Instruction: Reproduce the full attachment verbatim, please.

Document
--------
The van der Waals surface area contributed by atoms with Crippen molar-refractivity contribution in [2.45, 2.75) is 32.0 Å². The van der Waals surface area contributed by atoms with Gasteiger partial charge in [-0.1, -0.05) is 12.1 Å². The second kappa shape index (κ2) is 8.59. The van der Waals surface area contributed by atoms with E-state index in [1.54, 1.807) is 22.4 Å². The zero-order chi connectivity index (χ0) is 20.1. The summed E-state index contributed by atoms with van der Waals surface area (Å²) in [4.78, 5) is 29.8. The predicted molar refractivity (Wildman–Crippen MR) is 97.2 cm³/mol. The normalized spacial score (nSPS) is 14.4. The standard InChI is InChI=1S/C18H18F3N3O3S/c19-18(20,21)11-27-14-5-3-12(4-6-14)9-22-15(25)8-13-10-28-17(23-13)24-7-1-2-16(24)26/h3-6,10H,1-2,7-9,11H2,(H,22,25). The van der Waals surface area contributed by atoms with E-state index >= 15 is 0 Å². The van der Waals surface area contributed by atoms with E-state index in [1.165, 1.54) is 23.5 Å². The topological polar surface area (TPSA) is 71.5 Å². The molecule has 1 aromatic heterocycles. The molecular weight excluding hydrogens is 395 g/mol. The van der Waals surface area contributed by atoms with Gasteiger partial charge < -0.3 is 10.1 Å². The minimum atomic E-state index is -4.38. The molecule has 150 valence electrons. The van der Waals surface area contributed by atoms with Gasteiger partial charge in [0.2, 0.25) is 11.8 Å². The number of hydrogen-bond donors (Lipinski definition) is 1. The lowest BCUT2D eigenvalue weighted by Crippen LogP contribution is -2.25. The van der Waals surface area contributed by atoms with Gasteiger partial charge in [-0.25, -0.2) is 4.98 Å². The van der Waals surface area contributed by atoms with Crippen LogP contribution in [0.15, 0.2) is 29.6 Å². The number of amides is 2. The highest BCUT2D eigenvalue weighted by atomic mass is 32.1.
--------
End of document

The van der Waals surface area contributed by atoms with Crippen molar-refractivity contribution in [2.45, 2.75) is 32.0 Å². The van der Waals surface area contributed by atoms with Gasteiger partial charge in [-0.1, -0.05) is 12.1 Å². The second kappa shape index (κ2) is 8.59. The van der Waals surface area contributed by atoms with E-state index in [1.54, 1.807) is 22.4 Å². The zero-order chi connectivity index (χ0) is 20.1. The summed E-state index contributed by atoms with van der Waals surface area (Å²) in [4.78, 5) is 29.8. The predicted molar refractivity (Wildman–Crippen MR) is 97.2 cm³/mol. The normalized spacial score (nSPS) is 14.4. The standard InChI is InChI=1S/C18H18F3N3O3S/c19-18(20,21)11-27-14-5-3-12(4-6-14)9-22-15(25)8-13-10-28-17(23-13)24-7-1-2-16(24)26/h3-6,10H,1-2,7-9,11H2,(H,22,25). The van der Waals surface area contributed by atoms with E-state index >= 15 is 0 Å². The van der Waals surface area contributed by atoms with E-state index in [1.165, 1.54) is 23.5 Å². The topological polar surface area (TPSA) is 71.5 Å². The molecule has 1 aromatic heterocycles. The molecular weight excluding hydrogens is 395 g/mol. The van der Waals surface area contributed by atoms with Gasteiger partial charge < -0.3 is 10.1 Å². The minimum atomic E-state index is -4.38. The molecule has 150 valence electrons. The van der Waals surface area contributed by atoms with Gasteiger partial charge in [0.2, 0.25) is 11.8 Å². The number of hydrogen-bond donors (Lipinski definition) is 1. The lowest BCUT2D eigenvalue weighted by Crippen LogP contribution is -2.25. The van der Waals surface area contributed by atoms with Gasteiger partial charge in [-0.25, -0.2) is 4.98 Å². The van der Waals surface area contributed by atoms with Crippen LogP contribution in [0.15, 0.2) is 29.6 Å². The number of amides is 2. The highest BCUT2D eigenvalue weighted by atomic mass is 32.1.